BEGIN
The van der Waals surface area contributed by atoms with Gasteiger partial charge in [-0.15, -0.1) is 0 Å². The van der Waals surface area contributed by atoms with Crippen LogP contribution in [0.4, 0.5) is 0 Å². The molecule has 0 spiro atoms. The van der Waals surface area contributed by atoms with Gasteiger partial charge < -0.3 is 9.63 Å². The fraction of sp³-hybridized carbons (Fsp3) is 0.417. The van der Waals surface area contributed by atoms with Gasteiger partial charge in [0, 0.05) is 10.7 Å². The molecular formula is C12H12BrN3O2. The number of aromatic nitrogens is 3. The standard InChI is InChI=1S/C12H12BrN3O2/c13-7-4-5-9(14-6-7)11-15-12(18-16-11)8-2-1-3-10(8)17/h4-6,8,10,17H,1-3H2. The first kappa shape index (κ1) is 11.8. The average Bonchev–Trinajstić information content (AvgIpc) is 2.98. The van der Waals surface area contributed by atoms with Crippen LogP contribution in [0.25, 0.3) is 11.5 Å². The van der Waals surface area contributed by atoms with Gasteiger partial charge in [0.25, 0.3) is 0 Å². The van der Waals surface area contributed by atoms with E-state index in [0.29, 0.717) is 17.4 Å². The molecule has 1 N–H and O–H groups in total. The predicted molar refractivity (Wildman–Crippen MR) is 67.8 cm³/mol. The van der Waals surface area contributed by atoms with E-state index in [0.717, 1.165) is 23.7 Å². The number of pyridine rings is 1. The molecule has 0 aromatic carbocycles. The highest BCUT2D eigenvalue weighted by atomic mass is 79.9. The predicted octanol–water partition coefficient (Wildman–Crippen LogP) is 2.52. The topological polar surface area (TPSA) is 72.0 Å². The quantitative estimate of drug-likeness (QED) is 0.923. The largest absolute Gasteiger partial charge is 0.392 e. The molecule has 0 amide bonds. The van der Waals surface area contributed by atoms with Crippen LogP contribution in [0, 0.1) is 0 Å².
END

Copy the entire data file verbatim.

The van der Waals surface area contributed by atoms with Gasteiger partial charge in [-0.15, -0.1) is 0 Å². The van der Waals surface area contributed by atoms with Crippen LogP contribution in [0.4, 0.5) is 0 Å². The molecule has 0 spiro atoms. The van der Waals surface area contributed by atoms with Gasteiger partial charge < -0.3 is 9.63 Å². The fraction of sp³-hybridized carbons (Fsp3) is 0.417. The van der Waals surface area contributed by atoms with Gasteiger partial charge in [0, 0.05) is 10.7 Å². The molecular formula is C12H12BrN3O2. The number of aromatic nitrogens is 3. The standard InChI is InChI=1S/C12H12BrN3O2/c13-7-4-5-9(14-6-7)11-15-12(18-16-11)8-2-1-3-10(8)17/h4-6,8,10,17H,1-3H2. The first kappa shape index (κ1) is 11.8. The average Bonchev–Trinajstić information content (AvgIpc) is 2.98. The van der Waals surface area contributed by atoms with Crippen LogP contribution in [0.25, 0.3) is 11.5 Å². The van der Waals surface area contributed by atoms with Gasteiger partial charge in [0.25, 0.3) is 0 Å². The van der Waals surface area contributed by atoms with E-state index in [0.29, 0.717) is 17.4 Å². The molecule has 1 N–H and O–H groups in total. The predicted molar refractivity (Wildman–Crippen MR) is 67.8 cm³/mol. The van der Waals surface area contributed by atoms with E-state index in [0.717, 1.165) is 23.7 Å². The number of pyridine rings is 1. The molecule has 0 aromatic carbocycles. The highest BCUT2D eigenvalue weighted by atomic mass is 79.9. The predicted octanol–water partition coefficient (Wildman–Crippen LogP) is 2.52. The topological polar surface area (TPSA) is 72.0 Å². The quantitative estimate of drug-likeness (QED) is 0.923. The largest absolute Gasteiger partial charge is 0.392 e. The molecule has 0 amide bonds. The van der Waals surface area contributed by atoms with Crippen LogP contribution in [0, 0.1) is 0 Å².